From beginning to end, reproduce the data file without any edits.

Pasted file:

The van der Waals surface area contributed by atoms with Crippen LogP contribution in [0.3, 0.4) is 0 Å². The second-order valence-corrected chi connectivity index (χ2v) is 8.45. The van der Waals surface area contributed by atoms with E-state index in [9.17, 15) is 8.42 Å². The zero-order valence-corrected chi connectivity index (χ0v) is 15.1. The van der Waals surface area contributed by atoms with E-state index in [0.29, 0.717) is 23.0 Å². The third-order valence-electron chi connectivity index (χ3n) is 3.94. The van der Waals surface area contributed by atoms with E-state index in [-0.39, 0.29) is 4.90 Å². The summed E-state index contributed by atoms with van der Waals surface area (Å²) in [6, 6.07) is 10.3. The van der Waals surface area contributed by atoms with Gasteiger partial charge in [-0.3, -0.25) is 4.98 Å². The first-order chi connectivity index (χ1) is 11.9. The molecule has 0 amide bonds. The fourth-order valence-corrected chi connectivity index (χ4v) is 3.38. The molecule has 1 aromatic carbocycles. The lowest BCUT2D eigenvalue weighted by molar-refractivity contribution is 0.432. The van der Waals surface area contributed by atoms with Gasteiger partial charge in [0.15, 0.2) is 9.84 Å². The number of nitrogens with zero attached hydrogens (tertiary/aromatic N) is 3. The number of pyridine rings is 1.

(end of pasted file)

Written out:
The van der Waals surface area contributed by atoms with Crippen LogP contribution in [0.3, 0.4) is 0 Å². The second-order valence-corrected chi connectivity index (χ2v) is 8.45. The van der Waals surface area contributed by atoms with E-state index in [9.17, 15) is 8.42 Å². The zero-order valence-corrected chi connectivity index (χ0v) is 15.1. The van der Waals surface area contributed by atoms with E-state index in [0.29, 0.717) is 23.0 Å². The third-order valence-electron chi connectivity index (χ3n) is 3.94. The van der Waals surface area contributed by atoms with E-state index in [-0.39, 0.29) is 4.90 Å². The summed E-state index contributed by atoms with van der Waals surface area (Å²) in [6, 6.07) is 10.3. The van der Waals surface area contributed by atoms with Gasteiger partial charge in [-0.3, -0.25) is 4.98 Å². The first-order chi connectivity index (χ1) is 11.9. The molecule has 0 amide bonds. The fourth-order valence-corrected chi connectivity index (χ4v) is 3.38. The molecule has 1 aromatic carbocycles. The lowest BCUT2D eigenvalue weighted by molar-refractivity contribution is 0.432. The van der Waals surface area contributed by atoms with Gasteiger partial charge in [0.15, 0.2) is 9.84 Å². The number of nitrogens with zero attached hydrogens (tertiary/aromatic N) is 3. The number of pyridine rings is 1.